Disclosure requirements for individuals listed on the REQ
The Transparency Act requires that the dates of birth of all individuals required to be listed on the REQ be disclosed (in addition to their full names and home addresses whose disclosure is currently already required).
Registrants will therefore have to provide the REQ with the dates of birth and home addresses of each of their directors, officers (such as president, secretary and chief executive officer), partners, individuals who are shareholders and others whose names are required on the REQ of the Registrant. In the event that an individual does not wish to have their home address published on the REQ, they can instead declare their professional address (that is, the address of their principal place of work or business), as applicable. Note, however, that an individual can only have one professional address and that such address must be the same, regardless of the Registrant for which the individual is being disclosed. Furthermore, the REQ will not accept P.O. Boxes as a professional address.
In the event that an individual’s professional address becomes invalid, the Registrant will be required to update such individual’s professional address within 30 days of the Registrant’s receipt of a notice from the REQ. If the Registrant does not update the individual’s professional address within said 30-day delay, the individual’s home address will be published.
New obligations regarding directors
Registrants will now have to prove the identity of each of their directors by providing the REQ with a copy of such director’s identification (photo ID is not required). This obligation applies to any new or existing directors.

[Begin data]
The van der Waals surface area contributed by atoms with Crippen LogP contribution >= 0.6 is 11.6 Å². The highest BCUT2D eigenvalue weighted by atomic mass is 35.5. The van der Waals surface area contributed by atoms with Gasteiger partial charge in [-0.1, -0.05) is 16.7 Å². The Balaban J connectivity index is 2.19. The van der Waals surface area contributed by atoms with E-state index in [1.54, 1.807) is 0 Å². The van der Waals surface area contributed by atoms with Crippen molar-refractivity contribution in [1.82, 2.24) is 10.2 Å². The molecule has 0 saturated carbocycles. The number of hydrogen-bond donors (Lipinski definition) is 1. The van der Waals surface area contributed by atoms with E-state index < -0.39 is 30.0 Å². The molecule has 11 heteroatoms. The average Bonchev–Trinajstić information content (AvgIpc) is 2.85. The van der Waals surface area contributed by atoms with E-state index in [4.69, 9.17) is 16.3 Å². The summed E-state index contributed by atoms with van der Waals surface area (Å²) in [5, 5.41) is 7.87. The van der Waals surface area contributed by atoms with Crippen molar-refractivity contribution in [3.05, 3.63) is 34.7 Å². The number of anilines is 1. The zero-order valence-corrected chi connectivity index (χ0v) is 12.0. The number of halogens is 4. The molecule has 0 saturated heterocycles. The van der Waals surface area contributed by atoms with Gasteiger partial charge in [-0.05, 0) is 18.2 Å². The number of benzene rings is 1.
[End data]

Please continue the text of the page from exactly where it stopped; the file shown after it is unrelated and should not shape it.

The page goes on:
Copies of identification documents will be kept by the REQ until a Registrant’s declaration of registration or until the Registrant files an updating declaration. The copies of the identification documents will then be destroyed.
Any identification document provided to the REQ must be valid (that is, not expired), legible, issued by a governmental authority and be part of the identification documents accepted by the REQ. The accepted documents differ based on whether the director is a Canadian citizen or a citizen of a foreign country. All identification documents submitted to the REQ must indicate the director’s full name and date of birth.
Most of the information required to be disclosed to the REQ under the Transparency Act will be public, with the exception of the dates of birth, copies of personal identification documents, as well as the home addresses of the individuals required to be listed on the REQ (provided that a valid professional address has been disclosed instead).